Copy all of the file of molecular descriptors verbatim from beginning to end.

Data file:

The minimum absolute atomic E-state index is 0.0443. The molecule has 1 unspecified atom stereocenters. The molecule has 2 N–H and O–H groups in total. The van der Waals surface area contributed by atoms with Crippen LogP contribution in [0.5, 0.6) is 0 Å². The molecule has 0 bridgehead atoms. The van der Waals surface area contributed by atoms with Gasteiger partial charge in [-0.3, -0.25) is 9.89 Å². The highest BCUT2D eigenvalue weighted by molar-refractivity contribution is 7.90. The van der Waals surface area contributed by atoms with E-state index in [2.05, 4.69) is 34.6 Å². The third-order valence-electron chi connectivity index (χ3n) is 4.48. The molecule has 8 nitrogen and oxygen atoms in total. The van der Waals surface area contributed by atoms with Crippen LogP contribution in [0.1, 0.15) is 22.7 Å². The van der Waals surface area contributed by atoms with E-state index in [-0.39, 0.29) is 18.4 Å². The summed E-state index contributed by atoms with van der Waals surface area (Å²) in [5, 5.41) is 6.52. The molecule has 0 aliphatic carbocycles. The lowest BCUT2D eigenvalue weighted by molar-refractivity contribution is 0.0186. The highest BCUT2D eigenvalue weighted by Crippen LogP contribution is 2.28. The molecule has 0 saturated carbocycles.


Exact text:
The minimum absolute atomic E-state index is 0.0443. The molecule has 1 unspecified atom stereocenters. The molecule has 2 N–H and O–H groups in total. The van der Waals surface area contributed by atoms with Crippen LogP contribution in [0.5, 0.6) is 0 Å². The molecule has 0 bridgehead atoms. The van der Waals surface area contributed by atoms with Gasteiger partial charge in [-0.3, -0.25) is 9.89 Å². The highest BCUT2D eigenvalue weighted by molar-refractivity contribution is 7.90. The van der Waals surface area contributed by atoms with E-state index in [2.05, 4.69) is 34.6 Å². The third-order valence-electron chi connectivity index (χ3n) is 4.48. The molecule has 8 nitrogen and oxygen atoms in total. The van der Waals surface area contributed by atoms with Crippen LogP contribution in [0.1, 0.15) is 22.7 Å². The van der Waals surface area contributed by atoms with E-state index in [-0.39, 0.29) is 18.4 Å². The summed E-state index contributed by atoms with van der Waals surface area (Å²) in [5, 5.41) is 6.52. The molecule has 0 aliphatic carbocycles. The lowest BCUT2D eigenvalue weighted by molar-refractivity contribution is 0.0186. The highest BCUT2D eigenvalue weighted by Crippen LogP contribution is 2.28. The molecule has 0 saturated carbocycles.